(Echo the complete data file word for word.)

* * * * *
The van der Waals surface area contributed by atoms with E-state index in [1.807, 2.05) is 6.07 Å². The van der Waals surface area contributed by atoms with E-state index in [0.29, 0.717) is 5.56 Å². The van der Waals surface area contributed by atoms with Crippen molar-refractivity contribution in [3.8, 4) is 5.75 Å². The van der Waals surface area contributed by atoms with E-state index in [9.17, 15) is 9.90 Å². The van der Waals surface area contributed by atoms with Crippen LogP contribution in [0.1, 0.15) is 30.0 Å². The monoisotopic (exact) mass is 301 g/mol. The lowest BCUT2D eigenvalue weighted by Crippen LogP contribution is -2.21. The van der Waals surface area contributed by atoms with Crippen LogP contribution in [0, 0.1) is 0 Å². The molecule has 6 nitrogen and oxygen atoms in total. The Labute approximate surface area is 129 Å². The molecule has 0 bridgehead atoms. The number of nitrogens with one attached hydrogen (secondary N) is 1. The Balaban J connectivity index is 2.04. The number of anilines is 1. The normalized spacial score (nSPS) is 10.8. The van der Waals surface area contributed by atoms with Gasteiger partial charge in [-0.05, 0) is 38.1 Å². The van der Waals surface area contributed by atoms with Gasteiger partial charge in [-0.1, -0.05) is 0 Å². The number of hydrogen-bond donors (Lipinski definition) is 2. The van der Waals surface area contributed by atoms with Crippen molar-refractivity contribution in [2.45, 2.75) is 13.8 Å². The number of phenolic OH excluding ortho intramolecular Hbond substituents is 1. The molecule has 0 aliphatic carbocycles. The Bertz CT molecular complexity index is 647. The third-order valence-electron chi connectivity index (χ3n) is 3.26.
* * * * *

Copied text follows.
The van der Waals surface area contributed by atoms with E-state index in [1.807, 2.05) is 6.07 Å². The van der Waals surface area contributed by atoms with E-state index in [0.29, 0.717) is 5.56 Å². The van der Waals surface area contributed by atoms with Crippen molar-refractivity contribution in [3.8, 4) is 5.75 Å². The van der Waals surface area contributed by atoms with E-state index in [9.17, 15) is 9.90 Å². The van der Waals surface area contributed by atoms with Crippen LogP contribution in [0.1, 0.15) is 30.0 Å². The monoisotopic (exact) mass is 301 g/mol. The lowest BCUT2D eigenvalue weighted by Crippen LogP contribution is -2.21. The van der Waals surface area contributed by atoms with Crippen LogP contribution in [0, 0.1) is 0 Å². The molecule has 6 nitrogen and oxygen atoms in total. The Labute approximate surface area is 129 Å². The molecule has 0 bridgehead atoms. The number of nitrogens with one attached hydrogen (secondary N) is 1. The Balaban J connectivity index is 2.04. The number of anilines is 1. The normalized spacial score (nSPS) is 10.8. The van der Waals surface area contributed by atoms with Gasteiger partial charge in [-0.05, 0) is 38.1 Å². The van der Waals surface area contributed by atoms with Gasteiger partial charge in [-0.1, -0.05) is 0 Å². The number of hydrogen-bond donors (Lipinski definition) is 2. The van der Waals surface area contributed by atoms with Crippen molar-refractivity contribution in [2.45, 2.75) is 13.8 Å². The number of phenolic OH excluding ortho intramolecular Hbond substituents is 1. The molecule has 0 aliphatic carbocycles. The Bertz CT molecular complexity index is 647. The third-order valence-electron chi connectivity index (χ3n) is 3.26.